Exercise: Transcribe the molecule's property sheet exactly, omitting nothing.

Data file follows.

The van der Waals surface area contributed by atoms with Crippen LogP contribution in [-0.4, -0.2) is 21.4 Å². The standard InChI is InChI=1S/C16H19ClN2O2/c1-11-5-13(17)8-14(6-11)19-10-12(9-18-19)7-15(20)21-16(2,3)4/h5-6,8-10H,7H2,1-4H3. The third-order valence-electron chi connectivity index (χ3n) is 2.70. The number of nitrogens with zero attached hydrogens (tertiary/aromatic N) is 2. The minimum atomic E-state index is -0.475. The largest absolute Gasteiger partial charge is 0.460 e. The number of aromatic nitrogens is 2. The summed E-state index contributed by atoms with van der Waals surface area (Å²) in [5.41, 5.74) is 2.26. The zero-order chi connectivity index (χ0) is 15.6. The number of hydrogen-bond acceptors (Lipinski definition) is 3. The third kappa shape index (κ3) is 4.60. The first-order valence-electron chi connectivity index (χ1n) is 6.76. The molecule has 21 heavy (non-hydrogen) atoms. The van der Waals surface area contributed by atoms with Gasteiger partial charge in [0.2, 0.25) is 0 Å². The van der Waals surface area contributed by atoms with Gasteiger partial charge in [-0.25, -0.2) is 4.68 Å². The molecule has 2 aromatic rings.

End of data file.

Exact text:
The van der Waals surface area contributed by atoms with Crippen LogP contribution in [-0.4, -0.2) is 21.4 Å². The standard InChI is InChI=1S/C16H19ClN2O2/c1-11-5-13(17)8-14(6-11)19-10-12(9-18-19)7-15(20)21-16(2,3)4/h5-6,8-10H,7H2,1-4H3. The third-order valence-electron chi connectivity index (χ3n) is 2.70. The number of nitrogens with zero attached hydrogens (tertiary/aromatic N) is 2. The minimum atomic E-state index is -0.475. The largest absolute Gasteiger partial charge is 0.460 e. The number of aromatic nitrogens is 2. The summed E-state index contributed by atoms with van der Waals surface area (Å²) in [5.41, 5.74) is 2.26. The zero-order chi connectivity index (χ0) is 15.6. The number of hydrogen-bond acceptors (Lipinski definition) is 3. The third kappa shape index (κ3) is 4.60. The first-order valence-electron chi connectivity index (χ1n) is 6.76. The molecule has 21 heavy (non-hydrogen) atoms. The van der Waals surface area contributed by atoms with Gasteiger partial charge in [0.2, 0.25) is 0 Å². The van der Waals surface area contributed by atoms with Gasteiger partial charge in [-0.25, -0.2) is 4.68 Å². The molecule has 2 aromatic rings.